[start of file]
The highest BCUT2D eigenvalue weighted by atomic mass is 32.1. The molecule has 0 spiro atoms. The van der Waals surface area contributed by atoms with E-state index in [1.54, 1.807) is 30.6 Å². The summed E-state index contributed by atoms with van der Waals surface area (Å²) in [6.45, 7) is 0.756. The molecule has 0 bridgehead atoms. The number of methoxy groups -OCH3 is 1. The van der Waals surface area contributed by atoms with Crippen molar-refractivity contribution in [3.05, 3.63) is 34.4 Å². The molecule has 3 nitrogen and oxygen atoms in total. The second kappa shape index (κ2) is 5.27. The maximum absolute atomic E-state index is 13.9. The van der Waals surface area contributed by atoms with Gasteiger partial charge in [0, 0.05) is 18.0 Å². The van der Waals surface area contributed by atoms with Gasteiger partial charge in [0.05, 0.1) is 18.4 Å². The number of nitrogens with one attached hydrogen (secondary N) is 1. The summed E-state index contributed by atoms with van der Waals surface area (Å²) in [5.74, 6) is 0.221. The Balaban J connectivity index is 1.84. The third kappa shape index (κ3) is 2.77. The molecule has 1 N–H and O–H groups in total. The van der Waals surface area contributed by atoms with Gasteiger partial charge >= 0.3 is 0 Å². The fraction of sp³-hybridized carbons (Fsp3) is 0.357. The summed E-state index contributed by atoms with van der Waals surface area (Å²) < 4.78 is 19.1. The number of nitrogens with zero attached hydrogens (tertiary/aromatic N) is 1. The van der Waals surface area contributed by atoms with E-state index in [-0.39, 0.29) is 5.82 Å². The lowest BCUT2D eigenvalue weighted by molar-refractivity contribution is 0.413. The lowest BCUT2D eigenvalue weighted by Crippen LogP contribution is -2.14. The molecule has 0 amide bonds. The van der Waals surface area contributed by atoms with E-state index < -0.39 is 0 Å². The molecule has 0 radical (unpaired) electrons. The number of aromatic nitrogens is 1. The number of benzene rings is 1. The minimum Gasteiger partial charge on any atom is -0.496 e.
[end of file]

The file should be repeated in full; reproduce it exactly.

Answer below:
The highest BCUT2D eigenvalue weighted by atomic mass is 32.1. The molecule has 0 spiro atoms. The van der Waals surface area contributed by atoms with E-state index in [1.54, 1.807) is 30.6 Å². The summed E-state index contributed by atoms with van der Waals surface area (Å²) in [6.45, 7) is 0.756. The molecule has 0 bridgehead atoms. The number of methoxy groups -OCH3 is 1. The van der Waals surface area contributed by atoms with Crippen molar-refractivity contribution in [3.05, 3.63) is 34.4 Å². The molecule has 3 nitrogen and oxygen atoms in total. The second kappa shape index (κ2) is 5.27. The maximum absolute atomic E-state index is 13.9. The van der Waals surface area contributed by atoms with Gasteiger partial charge in [0, 0.05) is 18.0 Å². The van der Waals surface area contributed by atoms with Gasteiger partial charge in [0.05, 0.1) is 18.4 Å². The number of nitrogens with one attached hydrogen (secondary N) is 1. The summed E-state index contributed by atoms with van der Waals surface area (Å²) in [5.74, 6) is 0.221. The Balaban J connectivity index is 1.84. The third kappa shape index (κ3) is 2.77. The molecule has 1 N–H and O–H groups in total. The van der Waals surface area contributed by atoms with Gasteiger partial charge >= 0.3 is 0 Å². The fraction of sp³-hybridized carbons (Fsp3) is 0.357. The summed E-state index contributed by atoms with van der Waals surface area (Å²) < 4.78 is 19.1. The number of nitrogens with zero attached hydrogens (tertiary/aromatic N) is 1. The van der Waals surface area contributed by atoms with E-state index in [-0.39, 0.29) is 5.82 Å². The lowest BCUT2D eigenvalue weighted by molar-refractivity contribution is 0.413. The lowest BCUT2D eigenvalue weighted by Crippen LogP contribution is -2.14. The molecule has 0 amide bonds. The van der Waals surface area contributed by atoms with E-state index < -0.39 is 0 Å². The molecule has 0 radical (unpaired) electrons. The number of aromatic nitrogens is 1. The number of benzene rings is 1. The minimum Gasteiger partial charge on any atom is -0.496 e.